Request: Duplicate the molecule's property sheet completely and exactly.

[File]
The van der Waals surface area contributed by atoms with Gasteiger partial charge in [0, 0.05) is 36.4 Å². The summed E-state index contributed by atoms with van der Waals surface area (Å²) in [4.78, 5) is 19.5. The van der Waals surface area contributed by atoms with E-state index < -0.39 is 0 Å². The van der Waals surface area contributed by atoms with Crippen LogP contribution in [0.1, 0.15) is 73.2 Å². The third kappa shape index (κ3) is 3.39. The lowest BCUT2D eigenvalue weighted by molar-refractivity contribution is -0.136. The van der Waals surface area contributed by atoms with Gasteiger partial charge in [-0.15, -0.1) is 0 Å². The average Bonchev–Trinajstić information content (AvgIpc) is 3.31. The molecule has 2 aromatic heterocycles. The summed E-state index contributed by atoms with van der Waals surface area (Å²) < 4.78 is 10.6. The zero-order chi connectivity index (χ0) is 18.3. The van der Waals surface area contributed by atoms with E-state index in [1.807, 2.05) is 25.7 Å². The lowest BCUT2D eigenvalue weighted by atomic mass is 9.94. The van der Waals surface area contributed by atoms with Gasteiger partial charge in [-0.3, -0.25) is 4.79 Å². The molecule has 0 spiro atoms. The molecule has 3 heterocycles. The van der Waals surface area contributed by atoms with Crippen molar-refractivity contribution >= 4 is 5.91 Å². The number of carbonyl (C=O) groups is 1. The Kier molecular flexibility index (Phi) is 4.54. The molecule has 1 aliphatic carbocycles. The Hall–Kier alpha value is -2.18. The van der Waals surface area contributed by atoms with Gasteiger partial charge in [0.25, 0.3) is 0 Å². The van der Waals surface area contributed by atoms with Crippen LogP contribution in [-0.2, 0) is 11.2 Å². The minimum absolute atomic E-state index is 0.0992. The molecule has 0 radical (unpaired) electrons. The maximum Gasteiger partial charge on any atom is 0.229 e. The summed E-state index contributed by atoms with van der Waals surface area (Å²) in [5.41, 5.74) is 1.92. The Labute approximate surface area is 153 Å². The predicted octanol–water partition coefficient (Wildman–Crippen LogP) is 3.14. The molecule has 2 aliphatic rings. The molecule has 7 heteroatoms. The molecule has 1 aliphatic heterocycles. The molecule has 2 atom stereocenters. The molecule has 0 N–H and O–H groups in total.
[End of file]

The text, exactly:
The van der Waals surface area contributed by atoms with Gasteiger partial charge in [0, 0.05) is 36.4 Å². The summed E-state index contributed by atoms with van der Waals surface area (Å²) in [4.78, 5) is 19.5. The van der Waals surface area contributed by atoms with E-state index < -0.39 is 0 Å². The van der Waals surface area contributed by atoms with Crippen LogP contribution in [0.1, 0.15) is 73.2 Å². The third kappa shape index (κ3) is 3.39. The lowest BCUT2D eigenvalue weighted by molar-refractivity contribution is -0.136. The van der Waals surface area contributed by atoms with Gasteiger partial charge in [-0.15, -0.1) is 0 Å². The average Bonchev–Trinajstić information content (AvgIpc) is 3.31. The molecule has 2 aromatic heterocycles. The summed E-state index contributed by atoms with van der Waals surface area (Å²) < 4.78 is 10.6. The zero-order chi connectivity index (χ0) is 18.3. The van der Waals surface area contributed by atoms with E-state index in [1.807, 2.05) is 25.7 Å². The lowest BCUT2D eigenvalue weighted by atomic mass is 9.94. The van der Waals surface area contributed by atoms with Gasteiger partial charge in [-0.3, -0.25) is 4.79 Å². The molecule has 0 spiro atoms. The molecule has 3 heterocycles. The van der Waals surface area contributed by atoms with Crippen molar-refractivity contribution >= 4 is 5.91 Å². The number of carbonyl (C=O) groups is 1. The Kier molecular flexibility index (Phi) is 4.54. The molecule has 1 aliphatic carbocycles. The Hall–Kier alpha value is -2.18. The van der Waals surface area contributed by atoms with Gasteiger partial charge in [0.25, 0.3) is 0 Å². The van der Waals surface area contributed by atoms with Crippen LogP contribution in [-0.2, 0) is 11.2 Å². The minimum absolute atomic E-state index is 0.0992. The molecule has 0 radical (unpaired) electrons. The maximum Gasteiger partial charge on any atom is 0.229 e. The summed E-state index contributed by atoms with van der Waals surface area (Å²) in [5.41, 5.74) is 1.92. The Labute approximate surface area is 153 Å². The predicted octanol–water partition coefficient (Wildman–Crippen LogP) is 3.14. The molecule has 2 aliphatic rings. The molecule has 7 heteroatoms. The molecule has 1 aliphatic heterocycles. The molecule has 2 atom stereocenters. The molecule has 0 N–H and O–H groups in total.